Cleaning Before You Move In To An Apartment

//Cleaning Before You Move In To An Apartment

Cleaning Before You Move In To An Apartment

Move-in - Move-out CleaningYou have a new lease on an apartment for rent  and while your new landlord certainly tidied up between tenants, their idea of “clean” might be sweeping the floor, while you’re more of the scrub-it-until-you-can-eat-off-it type. There’s no better time to tackle a deep-cleaning checklist than when your apartment is completely (or at least relatively) empty.

So now’s the time (before you’ve moved in any of your stuff) to make sure your new apartment is truly clean. Here are ten apartment areas that get overlooked between tenants, along with tips on how to make them sparkle.

1. Dust everything above your head

If you’ve ever tried cleaning ceiling fans, chandeliers, or blinds once fully moved in, then you know this can result in a dust cloud floating down and landing all over your favorite furniture. For a no-mess solution, use a pillowcase to dust the ceiling fan blades. Simply slip an old one over the blade, pulling it toward you as you go, collecting dust inside. Case closed.

2. Don’t forget the bathroom exhaust fan

More of a hidden danger, this is something most people don’t even think to clean. Left to collect lint, a ceiling-mounted exhaust fan can become a serious fire hazard. Luckily for you, it’s an easy fix with a few bursts of canned air, which you can find at any office supply store.

3. Wipe down the walls

It’s hard to ignore the fact that walls can get just as grimy as floors — we lean on them, we bump into them, we test the doneness of our pasta on them. Luckily, there’s a relatively painless way to wash painted walls. Using a high-quality large-pad mop and a spray bottle of warm, soapy water, work your way from ceiling to floor in a side-to-side motion, using a rag where needed to clean hard-to-reach crevices and corners.

4. Scrub those cabinets

Before your kitchen cabinets are filled with plates and cups, clean them! Depending on the shelf liner/contact paper situation, you might want to put some down or replace what’s already there. (Just make sure it’s easily removable or get your landlord’s blessing first.) For superstubborn stains, create a paste with baking soda and water. Let it sit in the cabinet for 10 minutes before wiping it away with a damp sponge, then follow up with a dry cloth.

5. Make the floors shine

Never again will you have such unhindered access to what lies beneath your feet. A steam mop is ideal for vinyl, laminate, and tile floors but will wreak havoc on hardwoods. There are surprisingly strong and opposing views when it comes to cleaning hardwood floors — even Martha Stewart has flip-flopped on whether it’s OK to use vinegar. The general consensus: Make sure the mop head is damp rather than wet, and use a cleaner that works well with the floor’s finish (polyurethane is the most common). Not sure about the finish? Just ask your landlord what cleaner they use and go with that. For the carpets, you can rent steam cleaners from grocery stores, superstores, and hardware stores — your landlord might even reimburse you for your work.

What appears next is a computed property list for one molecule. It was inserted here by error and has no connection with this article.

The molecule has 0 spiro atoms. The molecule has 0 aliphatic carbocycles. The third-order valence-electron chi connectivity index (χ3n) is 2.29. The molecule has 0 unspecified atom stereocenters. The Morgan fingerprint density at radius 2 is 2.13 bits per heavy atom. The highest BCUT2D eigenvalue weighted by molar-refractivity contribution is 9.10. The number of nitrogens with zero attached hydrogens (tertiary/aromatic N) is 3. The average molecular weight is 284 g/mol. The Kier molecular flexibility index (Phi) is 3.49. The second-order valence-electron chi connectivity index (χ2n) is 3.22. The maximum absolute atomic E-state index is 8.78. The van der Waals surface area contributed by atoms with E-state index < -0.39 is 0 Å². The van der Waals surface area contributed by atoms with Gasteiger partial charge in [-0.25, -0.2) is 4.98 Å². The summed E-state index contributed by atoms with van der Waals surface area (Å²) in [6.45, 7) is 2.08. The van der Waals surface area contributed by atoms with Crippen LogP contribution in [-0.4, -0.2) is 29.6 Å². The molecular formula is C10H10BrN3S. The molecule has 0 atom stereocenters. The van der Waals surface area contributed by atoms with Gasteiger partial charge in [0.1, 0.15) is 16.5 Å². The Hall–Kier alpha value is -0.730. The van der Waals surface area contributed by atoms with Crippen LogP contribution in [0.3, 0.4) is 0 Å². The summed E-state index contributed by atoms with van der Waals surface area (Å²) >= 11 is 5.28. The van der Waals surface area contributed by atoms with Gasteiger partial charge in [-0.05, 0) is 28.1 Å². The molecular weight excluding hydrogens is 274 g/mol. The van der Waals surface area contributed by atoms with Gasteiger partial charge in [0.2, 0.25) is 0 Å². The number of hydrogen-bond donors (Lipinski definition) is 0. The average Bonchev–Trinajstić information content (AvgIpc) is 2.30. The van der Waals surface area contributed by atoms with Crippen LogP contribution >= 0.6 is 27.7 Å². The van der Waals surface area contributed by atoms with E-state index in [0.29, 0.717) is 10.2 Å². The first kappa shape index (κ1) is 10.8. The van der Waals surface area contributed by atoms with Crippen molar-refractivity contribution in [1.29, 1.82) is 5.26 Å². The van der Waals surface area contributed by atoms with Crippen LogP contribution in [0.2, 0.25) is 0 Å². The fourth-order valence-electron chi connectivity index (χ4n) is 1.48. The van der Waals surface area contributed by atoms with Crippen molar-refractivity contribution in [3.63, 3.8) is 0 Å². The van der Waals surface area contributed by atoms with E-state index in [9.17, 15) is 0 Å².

6. Disinfect touch points

After all, this was someone else’s home before it was yours. There are obvious places you want germ-free (think sinks, toilets, tubs, and the fridge), but did you ever stop to think about how many germs live on light switches, doorknobs, and deadbolts? If it’s something your hands touch daily (thermostat, alarm pad), then it’s been touched a lot by others too. Be sure to give it all a good wipe-down.

7. Replace the toilet seats

You don’t want to feel as though you’re in a public restroom when you’re on your new home turf. It’s worth it to start fresh with new toilet seats, for obvious reasons. Check with your landlord first; they might be willing to tackle this one for you.

8. Wash the dishwasher

Yes, the appliance that washes your dishes needs washing too. On the hot water setting, run a cycle with a cup of white vinegar in the top rack (and nothing else). Then sprinkle a cup of baking soda in the bottom and run a second hot, short, but complete cycle. Wipe down the seal if it’s grimy, and voilà! Your new-to-you dishwasher will smell fresh and sparkle.

9. Deep-clean the fridge

A cleaning crew may have done a surface clean on the refrigerator in your new apartment, but if you really want to start fresh, this is a good place for a deep dive. Start by removing everything you can, from shelves to drawers, and let them soak in the sink — or bathtub, if your sink isn’t big enough — while you spray down and scrub the inside. (Note: If those shelves are made of glass, let them come to room temperature before you submerge them in hot, sudsy water, or you might end up with a mess of shattered glass.) Do the same for the freezer. If you’re feeling really ambitious, pull the fridge away from the wall, unplug it, and gently vacuum the coils with a brush attachment — chances are, that hasn’t been done in ages (or ever).

10. Scour the bathtub

Speaking of that bathtub, even if it looks clean, you’ll probably feel better about taking a shower — let alone sinking into a nice, warm bath — if you’ve taken the time to de-funk it yourself first. To tackle the job without harsh cleaners, mix up your own scrubbing powder with equal parts of baking soda, borax, and kosher salt. Sprinkle it on, scrub lightly with a damp sponge, and rinse. (Be sure to test a corner first to make sure you won’t scratch the finish!)

 

2017-07-31T19:41:59+00:00 Cleaning Tips|